Adams, K., Liebzeit, A., Browne, J., & Atkinson, P. (2017). How’s Your Sugar? Evaluation of a Website for Aboriginal People With Diabetes. JMIR Diabetes, 2(1), e6.
Adegbija, O., Hoy, W., & Wang, Z. (2015). Predicting absolute risk of type 2 diabetes using age and waist circumference values in an aboriginal Australian community. PloS one, 10(4), e0123788.
American Diabetes Association. (2014). Diagnosis and classification of diabetes mellitus. Diabetes care, 37(Supplement 1), S81-S90.
Armstrong, G., Ironfield, N., Kelly, C. M., Dart, K., Arabena, K., Bond, K., … & Jorm, A. F. (2018). Re-development of mental health first aid guidelines for supporting Aboriginal and Torres Strait islanders who are experiencing suicidal thoughts and behaviour. BMC psychiatry, 18(1), 228.
Brownson, R. C. (2017). Dissemination and implementation research in health: translating science to practice. Oxford University Press.
Carey, T. A., Dudgeon, P., Hammond, S. W., Hirvonen, T., Kyrios, M., Roufeil, L., & Smith, P. (2017). The Australian Psychological Society’s Apology to Aboriginal and Torres Strait Islander People. Australian Psychologist, 52(4), 261-267.
Coffin, J., & Green, C. (2016). THIS CHAPTER’S CENTRAL focus is to demonstrate how Aboriginal constructs, such as the Coffin Cultural Security (CCS) Model and the Cultural Security Continuum (Coffin 2007), offer culturally secure ways forward for Aboriginal and Torres Strait Islander people engaged in and affected by community development processes. We do this by focusing on two community development projects under-taken in the health and local government sectors in rural and regional Western Australia. The motivation for community …. Mia Mia Aboriginal Community Development: Fostering Cultural Security, 73.
Couzos, S., & Thiele, D. D. (2016). Aboriginal peoples participation in their health care: A patient right and an obligation for health care providers. Aboriginal and Islander Health Worker Journal, 40, 6.
Dowden, A. (2017). Improved Communication for Safer Patient Care: The Implementation of SBAR.
Durey, A., & Thompson, S. C. (2012). Reducing the health disparities of Indigenous Australians: time to change focus. BMC health services research, 12(1), 151.
Funston, L., & Herring, S. (2016). When will the stolen generations end?: A qualitative critical exploration of contemporary’child protection’practices in Aboriginal and Torres Strait Islander communities. Sexual Abuse in Australia and New Zealand, 7(1), 51.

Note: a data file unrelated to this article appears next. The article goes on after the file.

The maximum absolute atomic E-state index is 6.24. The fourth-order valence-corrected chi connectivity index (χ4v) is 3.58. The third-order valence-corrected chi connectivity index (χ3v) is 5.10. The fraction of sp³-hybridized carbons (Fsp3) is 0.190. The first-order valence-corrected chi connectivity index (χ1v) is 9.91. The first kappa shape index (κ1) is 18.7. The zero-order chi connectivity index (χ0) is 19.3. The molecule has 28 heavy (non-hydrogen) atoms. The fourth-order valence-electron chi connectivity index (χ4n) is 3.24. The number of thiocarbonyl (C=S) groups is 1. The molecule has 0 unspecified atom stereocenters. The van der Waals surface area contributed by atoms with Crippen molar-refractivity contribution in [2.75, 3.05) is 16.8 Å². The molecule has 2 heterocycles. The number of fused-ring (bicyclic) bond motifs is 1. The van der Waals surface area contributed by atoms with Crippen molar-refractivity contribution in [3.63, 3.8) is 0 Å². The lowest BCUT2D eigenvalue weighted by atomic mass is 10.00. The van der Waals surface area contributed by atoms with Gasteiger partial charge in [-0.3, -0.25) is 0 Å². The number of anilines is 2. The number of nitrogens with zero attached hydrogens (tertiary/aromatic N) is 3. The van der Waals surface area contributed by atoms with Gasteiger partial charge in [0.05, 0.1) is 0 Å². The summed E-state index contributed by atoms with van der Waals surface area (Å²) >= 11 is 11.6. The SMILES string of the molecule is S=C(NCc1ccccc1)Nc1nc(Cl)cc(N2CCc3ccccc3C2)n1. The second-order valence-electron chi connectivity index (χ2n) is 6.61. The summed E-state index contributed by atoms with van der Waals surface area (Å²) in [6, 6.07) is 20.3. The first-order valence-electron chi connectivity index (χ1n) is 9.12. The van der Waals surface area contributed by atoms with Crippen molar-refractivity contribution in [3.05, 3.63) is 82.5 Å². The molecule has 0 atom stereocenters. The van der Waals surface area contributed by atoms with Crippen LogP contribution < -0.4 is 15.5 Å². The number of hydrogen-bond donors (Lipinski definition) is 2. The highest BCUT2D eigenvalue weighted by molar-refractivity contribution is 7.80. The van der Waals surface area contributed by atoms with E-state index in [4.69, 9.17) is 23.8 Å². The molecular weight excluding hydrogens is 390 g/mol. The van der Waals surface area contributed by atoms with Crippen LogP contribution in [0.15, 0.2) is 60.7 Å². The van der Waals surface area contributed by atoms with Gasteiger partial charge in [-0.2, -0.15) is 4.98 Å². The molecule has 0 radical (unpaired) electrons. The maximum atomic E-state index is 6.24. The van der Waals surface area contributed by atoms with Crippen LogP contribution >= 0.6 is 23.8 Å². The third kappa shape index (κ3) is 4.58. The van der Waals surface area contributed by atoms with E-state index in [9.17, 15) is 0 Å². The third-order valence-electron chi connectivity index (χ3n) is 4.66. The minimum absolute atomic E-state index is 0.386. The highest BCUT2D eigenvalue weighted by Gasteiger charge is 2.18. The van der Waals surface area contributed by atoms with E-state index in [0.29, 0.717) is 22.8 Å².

Hays, R., Esterman, A., & McDermott, R. (2015). Type 2 diabetes mellitus is associated with Strongyloides stercoralis treatment failure in Australian aboriginals. PLoS neglected tropical diseases, 9(8), e0003976.
Hays, R., Esterman, A., Giacomin, P., Loukas, A., & McDermott, R. (2015). Does Strongyloides stercoralis infection protect against type 2 diabetes in humans? Evidence from Australian Aboriginal adults. Diabetes research and clinical practice, 107(3), 355-361.
Hill, K. L., Harvey, N., Felton-Busch, C. M., Hoskins, J., Rasalam, R., Malouf, P., & Knight, S. (2018). The road to registration: Aboriginal and Torres Strait Islander health practitioner training in north Queensland. Rural and remote health, 18, 3899.
 Holland, C. (2014). Progress and priorities report 2014. Close the Gap Campaign Steering Committee.
Hotu, C., Rémond, M., Maguire, G., Ekinci, E., & Cohen, N. (2018). Impact of an integrated diabetes service involving specialist outreach and primary health care on risk factors for micro?and macrovascular diabetes complications in remote Indigenous communities in Australia. Australian Journal of Rural Health.
Hyde, Z., Smith, K., Flicker, L., Atkinson, D., Almeida, O. P., Lautenschlager, N. T., … & LoGiudice, D. (2018). Mortality in a cohort of remote-living Aboriginal Australians and associated factors. PloS one, 13(4), e0195030.
Kapellas, K., Mejia, G., Bartold, P. M., Skilton, M. R., Maple?Brown, L. J., Slade, G. D., … & Jamieson, L. M. (2017). Periodontal therapy and glycaemic control among individuals with type 2 diabetes: reflections from the PerioCardio study. International journal of dental hygiene, 15(4), e42-e51.
Lecamwasam, A., Ekinci, E. I., MacIsaac, R. J., Saffery, R., & Dwyer, K. M. (2017). The threat among us: significance and scale of diabetic chronic kidney disease in Australia. Internal medicine journal, 47(12), 1339-1341.
Lee, I., Purbrick, B., Barzi, F., Brown, A., Connors, C., Whitbread, C., … & Death, E. (2018). Cohort profile: The Pregnancy and Neonatal Diabetes Outcomes in Remote Australia (PANDORA) Study. International journal of epidemiology.
Lukaszyk, C., Radford, K., Delbaere, K., Ivers, R., Rogers, K., Sherrington, C., … & Broe, T. (2018). Risk factors for falls among older Aboriginal and Torres Strait Islander people in urban and regional communities. Australasian journal on ageing, 37(2), 113-119.
McNamara, B., Gubhaju, L., Jorm, L., Preen, D., Jones, J., Joshy, G., … & Eades, S. (2018). Exploring factors impacting early childhood health among Aboriginal and Torres Strait Islander families and communities: protocol for a population-based cohort study using data linkage (the ‘Defying the Odds’ study). BMJ open, 8(3), e021236.
Moore, K. L., Boscardin, W. J., Steinman, M. A., & Schwartz, J. B. (2012). Age and Sex Variation in Prevalence of Chronic Medical Conditions in Older Residents of US. Nursing Homes. Journal of the American Geriatrics Society, 60(4), 756-764.
NCD Risk Factor Collaboration. (2016). Worldwide trends in diabetes since 1980: a pooled analysis of 751 population-based studies with 4· 4 million participants. The Lancet, 387(10027), 1513-1530.
Parahoo, K. (2014). Nursing research: principles, process and issues. Macmillan International Higher Education.
Parker, R., & Milroy, H. (2014). Aboriginal and Torres Strait Islander mental health: an overview. Working together: Aboriginal and Torres Strait Islander mental health and wellbeing principles and practice. 2nd ed. Canberra: Department of The Prime Minister and Cabinet, 25-38.
Paul, C. L., Ishiguchi, P., D’Este, C. A., Shaw, J. E., Sanson-Fisher, R. W., Forshaw, K., … & Eades, S. J. (2017). Testing for type 2 diabetes in Indigenous Australians: guideline recommendations and current practice. The Medical Journal of Australia, 207(5), 206-210.
Thompson, S. C., Woods, J. A., & Katzenellenbogen, J. M. (2012). The quality of Indigenous identification in administrative health data in Australia: insights from studies using data linkage. BMC medical informatics and decision making, 12(1), 133.